52. Movie about the early life of Lassie? : PUP FICTION (from “Pulp Fiction”)
We owe the character Lassie to one Eric Knight who wrote a short story that he expanded into a novel called "Lassie Come Home", published in 1940. "Lassie Come Home" was turned into a movie three years later, the first of a very successful franchise. The original Lassie (a female in the storyline) was played by a dog called Pal, a male dog. In fact, all of the dogs that played Lassie over the years were males, because they looked better on camera, retaining a thick coat even during the summer months.

I"m not a big fan of Quentin Tarantino. His movies are too violent for me, and the size of his ego just turns me right off. Having said that, I think "Pulp Fiction" is a remarkable film. If you can look past the violence it's really well written. And what a legacy it has. John Travolta's career was on the rocks, and he did the film for practically no money, and it turned out be a re-launch for him. Uma Thurman became a top celebrity overnight from her role. Even Bruce Willis got some good out of it, putting an end to a string of poorly received performances.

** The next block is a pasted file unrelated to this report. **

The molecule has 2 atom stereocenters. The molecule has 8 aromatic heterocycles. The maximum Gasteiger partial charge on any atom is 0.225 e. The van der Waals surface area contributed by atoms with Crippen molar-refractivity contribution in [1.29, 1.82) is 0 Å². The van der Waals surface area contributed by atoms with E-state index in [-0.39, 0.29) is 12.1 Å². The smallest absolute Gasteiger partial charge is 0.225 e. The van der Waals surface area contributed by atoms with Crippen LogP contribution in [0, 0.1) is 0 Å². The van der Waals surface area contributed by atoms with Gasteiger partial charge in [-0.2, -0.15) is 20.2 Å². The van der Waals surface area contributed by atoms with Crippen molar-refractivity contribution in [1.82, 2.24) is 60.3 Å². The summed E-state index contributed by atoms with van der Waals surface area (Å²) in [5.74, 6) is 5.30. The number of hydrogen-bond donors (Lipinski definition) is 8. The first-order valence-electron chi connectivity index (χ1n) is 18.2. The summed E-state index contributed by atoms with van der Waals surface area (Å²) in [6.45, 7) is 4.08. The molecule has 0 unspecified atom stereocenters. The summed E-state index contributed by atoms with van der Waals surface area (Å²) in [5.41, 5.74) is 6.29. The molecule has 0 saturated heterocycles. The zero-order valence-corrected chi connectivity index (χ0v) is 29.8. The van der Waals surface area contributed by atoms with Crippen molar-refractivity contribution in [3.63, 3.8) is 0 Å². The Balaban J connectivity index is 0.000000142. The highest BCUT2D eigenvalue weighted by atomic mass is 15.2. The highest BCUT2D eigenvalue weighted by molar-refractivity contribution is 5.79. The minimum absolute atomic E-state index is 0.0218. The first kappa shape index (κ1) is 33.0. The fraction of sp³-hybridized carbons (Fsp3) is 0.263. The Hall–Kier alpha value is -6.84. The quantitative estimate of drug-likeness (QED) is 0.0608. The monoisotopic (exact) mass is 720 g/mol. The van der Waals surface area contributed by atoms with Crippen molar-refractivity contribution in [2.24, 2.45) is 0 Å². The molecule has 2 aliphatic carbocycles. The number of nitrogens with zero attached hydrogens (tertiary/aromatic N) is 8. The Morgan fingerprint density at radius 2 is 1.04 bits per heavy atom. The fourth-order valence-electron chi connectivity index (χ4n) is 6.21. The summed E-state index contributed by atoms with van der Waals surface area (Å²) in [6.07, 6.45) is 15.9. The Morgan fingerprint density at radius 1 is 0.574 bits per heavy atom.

55. ___ Creed of A.D. 325 : NICENE
What is known today in the Christian tradition as the Nicene Creed, was originally adopted by the first ecumenical council when it met in 325 AD. The meeting took place in the city of Nicaea, which gave its name to this particular profession of faith. Nicaea is the Greek name of the city that is now called Iznik, and it lies in the northwest of Turkey.

58. Nonsense word said while pointing a finger : EENIE
Eeny, meeny, miny, moe,
Catch the tiger/monkey/baby by the toe.
If it hollers/screams let him go,
Eeny, meeny, miny, moe, you are it!